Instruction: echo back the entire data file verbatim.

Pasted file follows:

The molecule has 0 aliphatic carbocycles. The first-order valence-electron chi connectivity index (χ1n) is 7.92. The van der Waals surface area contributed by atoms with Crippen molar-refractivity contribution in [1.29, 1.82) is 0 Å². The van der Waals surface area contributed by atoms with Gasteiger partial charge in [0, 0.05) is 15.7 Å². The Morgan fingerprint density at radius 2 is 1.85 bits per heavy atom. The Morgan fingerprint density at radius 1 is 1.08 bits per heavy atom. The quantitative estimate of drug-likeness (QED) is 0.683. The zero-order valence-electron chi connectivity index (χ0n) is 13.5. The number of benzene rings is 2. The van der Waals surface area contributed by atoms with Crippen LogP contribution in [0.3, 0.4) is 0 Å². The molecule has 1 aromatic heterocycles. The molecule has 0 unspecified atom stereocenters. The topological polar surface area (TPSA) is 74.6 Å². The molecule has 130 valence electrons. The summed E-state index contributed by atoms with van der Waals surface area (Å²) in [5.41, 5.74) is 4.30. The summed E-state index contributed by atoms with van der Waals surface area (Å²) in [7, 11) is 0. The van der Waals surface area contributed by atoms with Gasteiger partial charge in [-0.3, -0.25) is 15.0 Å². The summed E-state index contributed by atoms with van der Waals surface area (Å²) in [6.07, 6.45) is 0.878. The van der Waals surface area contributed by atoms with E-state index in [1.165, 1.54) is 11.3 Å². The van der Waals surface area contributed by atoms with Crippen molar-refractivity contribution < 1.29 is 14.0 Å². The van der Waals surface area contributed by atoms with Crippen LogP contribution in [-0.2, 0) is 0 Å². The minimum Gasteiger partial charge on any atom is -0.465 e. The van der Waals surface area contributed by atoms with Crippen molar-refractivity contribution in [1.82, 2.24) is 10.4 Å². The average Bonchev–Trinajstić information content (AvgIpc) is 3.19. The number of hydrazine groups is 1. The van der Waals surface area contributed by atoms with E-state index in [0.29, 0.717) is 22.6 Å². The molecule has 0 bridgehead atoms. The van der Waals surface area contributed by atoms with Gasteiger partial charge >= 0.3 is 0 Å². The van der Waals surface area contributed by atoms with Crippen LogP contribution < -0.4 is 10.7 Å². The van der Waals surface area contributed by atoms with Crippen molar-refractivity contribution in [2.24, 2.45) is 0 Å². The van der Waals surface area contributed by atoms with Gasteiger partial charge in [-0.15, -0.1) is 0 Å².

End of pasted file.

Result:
The molecule has 0 aliphatic carbocycles. The first-order valence-electron chi connectivity index (χ1n) is 7.92. The van der Waals surface area contributed by atoms with Crippen molar-refractivity contribution in [1.29, 1.82) is 0 Å². The van der Waals surface area contributed by atoms with Gasteiger partial charge in [0, 0.05) is 15.7 Å². The Morgan fingerprint density at radius 2 is 1.85 bits per heavy atom. The Morgan fingerprint density at radius 1 is 1.08 bits per heavy atom. The quantitative estimate of drug-likeness (QED) is 0.683. The zero-order valence-electron chi connectivity index (χ0n) is 13.5. The number of benzene rings is 2. The van der Waals surface area contributed by atoms with Crippen LogP contribution in [0.3, 0.4) is 0 Å². The molecule has 1 aromatic heterocycles. The molecule has 0 unspecified atom stereocenters. The topological polar surface area (TPSA) is 74.6 Å². The molecule has 130 valence electrons. The summed E-state index contributed by atoms with van der Waals surface area (Å²) in [5.41, 5.74) is 4.30. The summed E-state index contributed by atoms with van der Waals surface area (Å²) in [7, 11) is 0. The van der Waals surface area contributed by atoms with Gasteiger partial charge in [-0.3, -0.25) is 15.0 Å². The summed E-state index contributed by atoms with van der Waals surface area (Å²) in [6.07, 6.45) is 0.878. The van der Waals surface area contributed by atoms with E-state index in [1.165, 1.54) is 11.3 Å². The van der Waals surface area contributed by atoms with Crippen molar-refractivity contribution < 1.29 is 14.0 Å². The van der Waals surface area contributed by atoms with Crippen LogP contribution in [-0.2, 0) is 0 Å². The minimum Gasteiger partial charge on any atom is -0.465 e. The van der Waals surface area contributed by atoms with Crippen molar-refractivity contribution in [1.82, 2.24) is 10.4 Å². The average Bonchev–Trinajstić information content (AvgIpc) is 3.19. The number of hydrazine groups is 1. The van der Waals surface area contributed by atoms with E-state index in [0.29, 0.717) is 22.6 Å². The molecule has 0 bridgehead atoms. The van der Waals surface area contributed by atoms with Gasteiger partial charge >= 0.3 is 0 Å². The van der Waals surface area contributed by atoms with Crippen LogP contribution < -0.4 is 10.7 Å². The van der Waals surface area contributed by atoms with Crippen molar-refractivity contribution in [2.24, 2.45) is 0 Å². The van der Waals surface area contributed by atoms with Gasteiger partial charge in [-0.15, -0.1) is 0 Å².